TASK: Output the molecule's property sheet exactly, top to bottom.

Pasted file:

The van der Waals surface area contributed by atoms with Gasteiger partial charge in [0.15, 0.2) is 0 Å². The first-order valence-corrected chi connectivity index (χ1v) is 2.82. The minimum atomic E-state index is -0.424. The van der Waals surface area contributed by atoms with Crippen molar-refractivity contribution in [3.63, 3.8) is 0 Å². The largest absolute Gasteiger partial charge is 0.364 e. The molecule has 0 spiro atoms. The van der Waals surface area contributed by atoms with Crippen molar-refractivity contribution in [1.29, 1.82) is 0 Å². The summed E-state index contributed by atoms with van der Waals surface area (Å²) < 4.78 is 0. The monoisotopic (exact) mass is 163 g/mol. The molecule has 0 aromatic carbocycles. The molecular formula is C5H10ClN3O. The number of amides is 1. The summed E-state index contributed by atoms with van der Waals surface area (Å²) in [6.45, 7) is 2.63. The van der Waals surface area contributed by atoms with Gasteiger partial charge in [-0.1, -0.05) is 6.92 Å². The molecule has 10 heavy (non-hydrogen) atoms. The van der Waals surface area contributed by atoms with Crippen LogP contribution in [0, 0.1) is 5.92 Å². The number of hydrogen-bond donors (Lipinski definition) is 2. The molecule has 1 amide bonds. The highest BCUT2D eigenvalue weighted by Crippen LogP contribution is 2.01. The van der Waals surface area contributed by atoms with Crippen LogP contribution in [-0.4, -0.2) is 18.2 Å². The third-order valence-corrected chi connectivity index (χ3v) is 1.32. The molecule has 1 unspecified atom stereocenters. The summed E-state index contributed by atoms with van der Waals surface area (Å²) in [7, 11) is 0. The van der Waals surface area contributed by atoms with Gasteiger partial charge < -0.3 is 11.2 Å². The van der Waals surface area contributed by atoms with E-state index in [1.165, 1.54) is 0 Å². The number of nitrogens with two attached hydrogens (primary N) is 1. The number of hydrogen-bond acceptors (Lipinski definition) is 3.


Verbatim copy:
The van der Waals surface area contributed by atoms with Gasteiger partial charge in [0.15, 0.2) is 0 Å². The first-order valence-corrected chi connectivity index (χ1v) is 2.82. The minimum atomic E-state index is -0.424. The van der Waals surface area contributed by atoms with Crippen molar-refractivity contribution in [3.63, 3.8) is 0 Å². The largest absolute Gasteiger partial charge is 0.364 e. The molecule has 0 spiro atoms. The van der Waals surface area contributed by atoms with Crippen molar-refractivity contribution in [1.29, 1.82) is 0 Å². The summed E-state index contributed by atoms with van der Waals surface area (Å²) < 4.78 is 0. The monoisotopic (exact) mass is 163 g/mol. The molecule has 0 aromatic carbocycles. The molecular formula is C5H10ClN3O. The number of amides is 1. The summed E-state index contributed by atoms with van der Waals surface area (Å²) in [6.45, 7) is 2.63. The van der Waals surface area contributed by atoms with Gasteiger partial charge in [-0.1, -0.05) is 6.92 Å². The molecule has 10 heavy (non-hydrogen) atoms. The van der Waals surface area contributed by atoms with Crippen LogP contribution in [0, 0.1) is 5.92 Å². The number of hydrogen-bond donors (Lipinski definition) is 2. The molecule has 1 amide bonds. The highest BCUT2D eigenvalue weighted by Crippen LogP contribution is 2.01. The van der Waals surface area contributed by atoms with Crippen LogP contribution in [-0.4, -0.2) is 18.2 Å². The third-order valence-corrected chi connectivity index (χ3v) is 1.32. The molecule has 1 unspecified atom stereocenters. The summed E-state index contributed by atoms with van der Waals surface area (Å²) in [7, 11) is 0. The van der Waals surface area contributed by atoms with Gasteiger partial charge < -0.3 is 11.2 Å². The van der Waals surface area contributed by atoms with E-state index in [1.165, 1.54) is 0 Å². The number of nitrogens with two attached hydrogens (primary N) is 1. The number of hydrogen-bond acceptors (Lipinski definition) is 3.